Vehicle burglaries can occur regardless of how upscale the neighborhood, and many of those car break-ins are done by minors from the same area. Whether done out of boredom or to find loose change, breaking into a car is against the law whether or not anything ends up stolen.
Unlawful entrance to a vehicle can result in criminal charges even if nothing of value is removed from the vehicle. Utah Code 76-6-204 explains that “any person who unlawfully enters any vehicle with intent to commit a felony or theft is guilty of a burglary of a vehicle.” If a teen opens a car hoping to find loose change or a GPS system and all they find are empty soda bottles and fast food wrappers, they are still entering the vehicle with the intent to commit a theft. Burglary of a vehicle is a class A misdemeanor, punishable by up to a year in jail and a large fine.
If upon entering a vehicle illegally the teen finds and removes items of value, they will obviously face charges of theft if caught. The punishment for theft depends on the value of the items stolen. According to Utah Code 76-6-412, the charges for theft can range from a class B misdemeanor for theft of items valued under $500 to a second degree felony is the value of the stolen item exceeds $5,000 or is a firearm. There are other possible charges related to vehicle burglary including:
• Possession of burglary tools, a class A misdemeanor if items were needed to break into vehicles as explain in 76-6-205;
• Criminal mischief if the vehicle or any item inside was damaged as described in 76-6-106 with penalties varying depending on “pecuniary loss” during the vehicle burglary; or even
• Aggravated robbery, a first degree felony if the vehicle broken into was occupied by a driver according to Utah Code 76-6-302.
Teens who may view vehicle burglaries as simple, no-risk crimes should be educated on the potential legal outcome that could result from breaking into a vehicle. Those minors already facing charges should consult with a juvenile defense attorney.
Utah teens are being warned of the consequences that may occur from throwing items off overpasses after four Ohio teens facing murder charges made national news.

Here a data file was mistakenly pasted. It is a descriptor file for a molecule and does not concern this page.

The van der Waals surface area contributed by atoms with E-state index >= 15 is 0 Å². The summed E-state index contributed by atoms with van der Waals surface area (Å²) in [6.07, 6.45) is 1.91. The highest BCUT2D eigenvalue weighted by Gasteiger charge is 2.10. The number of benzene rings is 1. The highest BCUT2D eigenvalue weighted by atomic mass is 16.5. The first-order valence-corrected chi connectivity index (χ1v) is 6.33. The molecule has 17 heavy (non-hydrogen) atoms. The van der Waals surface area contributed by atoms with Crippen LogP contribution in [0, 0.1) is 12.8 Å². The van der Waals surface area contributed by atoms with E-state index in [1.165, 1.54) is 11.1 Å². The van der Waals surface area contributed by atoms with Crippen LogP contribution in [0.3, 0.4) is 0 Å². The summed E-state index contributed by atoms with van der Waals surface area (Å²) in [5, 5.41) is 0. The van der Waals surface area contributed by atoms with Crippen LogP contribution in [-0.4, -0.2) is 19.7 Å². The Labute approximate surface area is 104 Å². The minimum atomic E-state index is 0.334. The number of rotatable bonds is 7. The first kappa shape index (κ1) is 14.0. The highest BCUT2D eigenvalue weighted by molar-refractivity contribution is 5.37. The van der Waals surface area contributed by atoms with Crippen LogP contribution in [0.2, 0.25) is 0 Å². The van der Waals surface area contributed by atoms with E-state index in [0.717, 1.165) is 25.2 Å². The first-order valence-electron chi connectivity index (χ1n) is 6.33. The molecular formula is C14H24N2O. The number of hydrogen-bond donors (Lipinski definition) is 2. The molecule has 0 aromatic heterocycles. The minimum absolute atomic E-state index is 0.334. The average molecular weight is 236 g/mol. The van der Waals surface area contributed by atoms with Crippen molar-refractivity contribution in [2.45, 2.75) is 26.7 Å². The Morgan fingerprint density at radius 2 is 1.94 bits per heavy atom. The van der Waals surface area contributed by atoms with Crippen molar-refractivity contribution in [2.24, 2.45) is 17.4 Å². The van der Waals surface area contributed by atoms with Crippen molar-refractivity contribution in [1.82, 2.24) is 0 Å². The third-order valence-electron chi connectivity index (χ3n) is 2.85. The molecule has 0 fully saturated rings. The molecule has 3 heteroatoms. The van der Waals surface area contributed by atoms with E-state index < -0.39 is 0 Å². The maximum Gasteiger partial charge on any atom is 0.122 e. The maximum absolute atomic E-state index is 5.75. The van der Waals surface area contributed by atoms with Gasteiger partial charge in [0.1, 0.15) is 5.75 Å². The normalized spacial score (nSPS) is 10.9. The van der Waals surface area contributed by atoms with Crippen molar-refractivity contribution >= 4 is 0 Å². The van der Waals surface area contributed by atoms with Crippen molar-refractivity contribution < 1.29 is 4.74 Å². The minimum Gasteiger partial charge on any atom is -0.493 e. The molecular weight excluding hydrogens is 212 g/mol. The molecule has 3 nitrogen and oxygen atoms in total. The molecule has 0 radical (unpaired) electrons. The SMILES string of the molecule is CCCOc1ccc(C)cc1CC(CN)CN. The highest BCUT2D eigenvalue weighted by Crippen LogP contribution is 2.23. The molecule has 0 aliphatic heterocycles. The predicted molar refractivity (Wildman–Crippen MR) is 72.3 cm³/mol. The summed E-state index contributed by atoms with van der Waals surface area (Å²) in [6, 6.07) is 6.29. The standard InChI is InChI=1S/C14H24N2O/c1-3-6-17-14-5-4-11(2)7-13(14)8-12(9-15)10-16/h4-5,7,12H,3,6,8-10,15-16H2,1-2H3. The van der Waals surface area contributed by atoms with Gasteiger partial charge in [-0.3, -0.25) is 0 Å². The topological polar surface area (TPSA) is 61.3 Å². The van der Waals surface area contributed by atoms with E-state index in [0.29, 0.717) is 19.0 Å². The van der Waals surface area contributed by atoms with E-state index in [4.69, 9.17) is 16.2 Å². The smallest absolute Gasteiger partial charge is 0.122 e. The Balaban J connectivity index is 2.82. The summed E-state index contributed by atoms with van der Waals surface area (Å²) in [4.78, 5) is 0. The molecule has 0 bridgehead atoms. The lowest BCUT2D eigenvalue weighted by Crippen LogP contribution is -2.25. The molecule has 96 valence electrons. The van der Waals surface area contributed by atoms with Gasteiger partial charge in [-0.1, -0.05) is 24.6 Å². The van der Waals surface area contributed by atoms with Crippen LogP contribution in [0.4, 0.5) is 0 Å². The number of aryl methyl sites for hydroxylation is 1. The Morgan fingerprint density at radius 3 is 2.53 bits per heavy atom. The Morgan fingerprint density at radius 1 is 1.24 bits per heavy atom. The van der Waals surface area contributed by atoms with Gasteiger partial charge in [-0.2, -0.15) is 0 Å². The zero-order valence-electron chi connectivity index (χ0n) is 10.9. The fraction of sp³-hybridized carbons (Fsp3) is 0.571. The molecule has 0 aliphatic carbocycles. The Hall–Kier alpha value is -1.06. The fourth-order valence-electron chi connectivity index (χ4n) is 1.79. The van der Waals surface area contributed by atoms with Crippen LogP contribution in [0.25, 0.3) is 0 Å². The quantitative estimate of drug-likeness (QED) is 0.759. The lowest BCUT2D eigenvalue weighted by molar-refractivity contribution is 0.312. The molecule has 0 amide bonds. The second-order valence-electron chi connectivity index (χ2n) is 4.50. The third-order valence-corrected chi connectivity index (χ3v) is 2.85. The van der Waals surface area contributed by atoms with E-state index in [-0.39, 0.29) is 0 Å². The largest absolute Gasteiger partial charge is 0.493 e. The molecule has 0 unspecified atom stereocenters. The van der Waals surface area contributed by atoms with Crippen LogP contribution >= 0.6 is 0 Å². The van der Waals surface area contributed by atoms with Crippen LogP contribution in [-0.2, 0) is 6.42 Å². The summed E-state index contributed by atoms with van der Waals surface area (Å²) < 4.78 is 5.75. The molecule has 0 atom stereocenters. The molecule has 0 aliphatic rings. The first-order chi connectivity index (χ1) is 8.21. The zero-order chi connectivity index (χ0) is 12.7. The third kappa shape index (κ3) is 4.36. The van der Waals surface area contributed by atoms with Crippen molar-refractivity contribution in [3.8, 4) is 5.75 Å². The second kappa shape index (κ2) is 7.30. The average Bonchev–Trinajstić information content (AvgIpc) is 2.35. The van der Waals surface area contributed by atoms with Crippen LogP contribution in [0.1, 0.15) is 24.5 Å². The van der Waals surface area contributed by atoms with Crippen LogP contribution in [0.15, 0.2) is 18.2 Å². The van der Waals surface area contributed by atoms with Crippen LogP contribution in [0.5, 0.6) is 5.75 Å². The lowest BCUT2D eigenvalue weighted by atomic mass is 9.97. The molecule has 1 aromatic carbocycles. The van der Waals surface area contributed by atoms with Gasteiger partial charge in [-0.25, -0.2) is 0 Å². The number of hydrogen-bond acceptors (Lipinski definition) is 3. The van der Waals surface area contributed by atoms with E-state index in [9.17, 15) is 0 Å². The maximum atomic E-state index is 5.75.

The four teens whose ages range from 13 to 15 years are facing murder charges after they tosses several items including sandbags from a freeway overpass, killing a passing motorist. The young teens who are not being named due to their young ages could face lengthy prison sentences if convicted. This isn’t the first times teens have unwisely chosen to drop or throw items from overpasses. In October, a group of teens from Michigan were charged with murder after they threw rocks from an overpass, killing a man. In November, a Utah teen was almost seriously injured when someone tossed a bag full of leaves from an overpass, smashing her vehicle window.
Intent or mistake
Teen don’t always have a good rap about making wise choices, especially when surrounded by their peers. Many wonder if the teens involved with throwing items from the overpass did so with malicious intent or if they just made a horrible mistake, not realizing the possible gravity in their choice (no pun intended). Did they expect the items to merely land in the road or bounce of the cars or were they actually out to do as much a damage as possible to both vehicle and human life? Regardless of what their goal was or their understanding on what could happen, the life of the victim was taken and the teens lives will be forever changed as well.
Wrong place to be
Besides the possible murder charges that could occur, teens who make the mistake of throwing items from overpasses could face charges such as of criminal mischief, damage to property, attempted assault, and conspiracy to commit murder. Parents are encouraged to warn teens about the dangers from playing dangerous pranks and remind their older kids that even their presence on an overpass is against the law (Utah Code 41-6a-1401)
Throughout the last few weeks, there have been reported cases of vandalism as well as an uptick of theft of holiday lawn decorations throughout Utah. Many who are caught end up being juveniles.
No one is laughing…
What often starts as a simple prank can end up going too far. Many Utah kids find it humorous to rearrange holiday lawn decorations such as light-up deer into positions that can be seen as sexually-explicit. While the youth may think it is just a joke that can be undone in a matter of seconds, the decorations are often damaged during the prank which can be considered vandalism.